Monday, December 8, 2008

EPS Research Update

I've continued working on the earnings per start research that I discussed recently here. Some of the new findings:

1. Looking at the overall mean earnings per start for a sire's offspring, rather than the mean of the offsprings' earnings per start, did result in a slightly better predictive result (.45, instead of .40). Put more clearly (I hope), it was better weighting the EPS by race rather than by horse. However, this still wasn't as good a forecasting tool as the median (which had a crop-to-crop correlation of .50). I definitely need to try out something called a "weighted median" so that I can try weighting the median by race instead of horse. I expect this to provide an even more accurate prediction. And in fact, I'm guessing that weighting each race evenly isn't optimal either. We learn more information about a horse's ability from its first or second race than we do from its twentieth race, and the statistics will probably reflect that.

2. Using only the median data, comparing crops that were more than one year apart (ie looking at the correlation between a sire's 1997 and 1999 crops) SEEMS to show a slight trend towards less correlation than crops in consecutive years. The effect isn't clear enough to be definitive, but it would make some sense, since over time the quality of mares that a sire is sent to may change.

3. Also using only the median data I tried using two year averages (means) of the individual year medians as a predictor of the following year (for example, the average of the 1998 median and the 1999 median to predict 2000 results). It didn't seem to work any better or worse than one year. Even a three year average didn't work any better. This surprised me a little, but what may be happening is that the benefit of greater sample size that the multi-year averages are giving us could be cancelled out by the effect I described in #2 above. There's also a good possibility that this is simply due to random chance, and over large studies, the two year averages would have a slight benefit.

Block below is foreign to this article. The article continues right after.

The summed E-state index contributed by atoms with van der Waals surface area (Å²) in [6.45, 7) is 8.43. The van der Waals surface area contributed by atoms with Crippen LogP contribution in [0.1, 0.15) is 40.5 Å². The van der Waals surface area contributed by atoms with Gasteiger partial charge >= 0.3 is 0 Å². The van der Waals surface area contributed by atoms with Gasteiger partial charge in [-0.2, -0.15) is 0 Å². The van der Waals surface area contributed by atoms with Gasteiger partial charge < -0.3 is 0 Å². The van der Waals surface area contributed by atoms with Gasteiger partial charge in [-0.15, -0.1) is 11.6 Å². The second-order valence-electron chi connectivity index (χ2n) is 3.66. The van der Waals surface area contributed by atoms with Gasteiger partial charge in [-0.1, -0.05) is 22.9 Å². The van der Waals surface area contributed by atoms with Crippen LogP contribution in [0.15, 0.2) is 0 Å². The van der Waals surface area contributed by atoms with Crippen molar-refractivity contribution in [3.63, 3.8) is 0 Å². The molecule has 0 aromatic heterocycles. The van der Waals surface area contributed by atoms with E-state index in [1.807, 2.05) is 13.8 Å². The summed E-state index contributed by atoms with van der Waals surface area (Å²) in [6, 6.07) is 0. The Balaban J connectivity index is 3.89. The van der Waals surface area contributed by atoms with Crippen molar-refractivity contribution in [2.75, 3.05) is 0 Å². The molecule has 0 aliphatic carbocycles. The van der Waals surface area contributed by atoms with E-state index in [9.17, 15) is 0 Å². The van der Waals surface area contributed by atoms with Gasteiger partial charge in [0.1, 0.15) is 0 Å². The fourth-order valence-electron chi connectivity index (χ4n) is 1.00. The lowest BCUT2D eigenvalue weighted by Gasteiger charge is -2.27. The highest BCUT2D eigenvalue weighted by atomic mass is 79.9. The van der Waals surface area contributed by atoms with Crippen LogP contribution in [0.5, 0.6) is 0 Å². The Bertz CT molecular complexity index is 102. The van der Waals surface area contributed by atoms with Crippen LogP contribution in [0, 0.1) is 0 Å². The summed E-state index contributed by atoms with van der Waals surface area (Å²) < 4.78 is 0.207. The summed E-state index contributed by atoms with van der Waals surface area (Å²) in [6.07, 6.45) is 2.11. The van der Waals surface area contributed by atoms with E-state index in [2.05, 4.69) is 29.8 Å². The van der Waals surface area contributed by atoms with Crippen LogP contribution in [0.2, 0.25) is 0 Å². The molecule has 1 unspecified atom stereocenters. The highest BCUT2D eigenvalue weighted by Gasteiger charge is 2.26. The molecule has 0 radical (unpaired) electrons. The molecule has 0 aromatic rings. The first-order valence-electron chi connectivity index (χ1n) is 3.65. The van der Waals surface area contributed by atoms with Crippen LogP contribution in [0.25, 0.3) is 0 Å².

4. The most interesting result of the new work I did was that the average of the 1996 and 1997 medians was a GREAT predictor of the average of the 1998 and 1999 medians. Even without refining the 'predictor' to use a weighted median and to adjust for quality of mares, the correlation of the sires' earnings per start medians between these two year sets of data was .77.

Obviously these results have suggested all sorts of productive follow-up research. One of the things I'll need to look at is how the multi-year studies I did for median would perform for mean...since that's really what people are looking at when they look at a sire's career AEI.

2 comments:

Winston...not really said...

Isn't all this a crapshoot?

I think it would be telling, if unrealistic, to take two bands of broodmares, all graded stakes winners, and shuttle them between "market" stallions and "nothing" stallions. Odd years, broodmare band A goes to the market stallions and then the next year to the nothing stallions. Then you could compare racing results from those distinct crops over a long enough period to get some real information.

I would guess that a large part of what makes a stallion is the quality of broodmare that is sent his way. The better mares rarely, if ever, visit "poor" stallions. If one controlled the broodmare band and then experimented with the stallions one would get more relative results.

Maybe you could propose something like this to Sheikh Mohammed, because he is the only one with that kind of money.

Handride said...

TBA year end note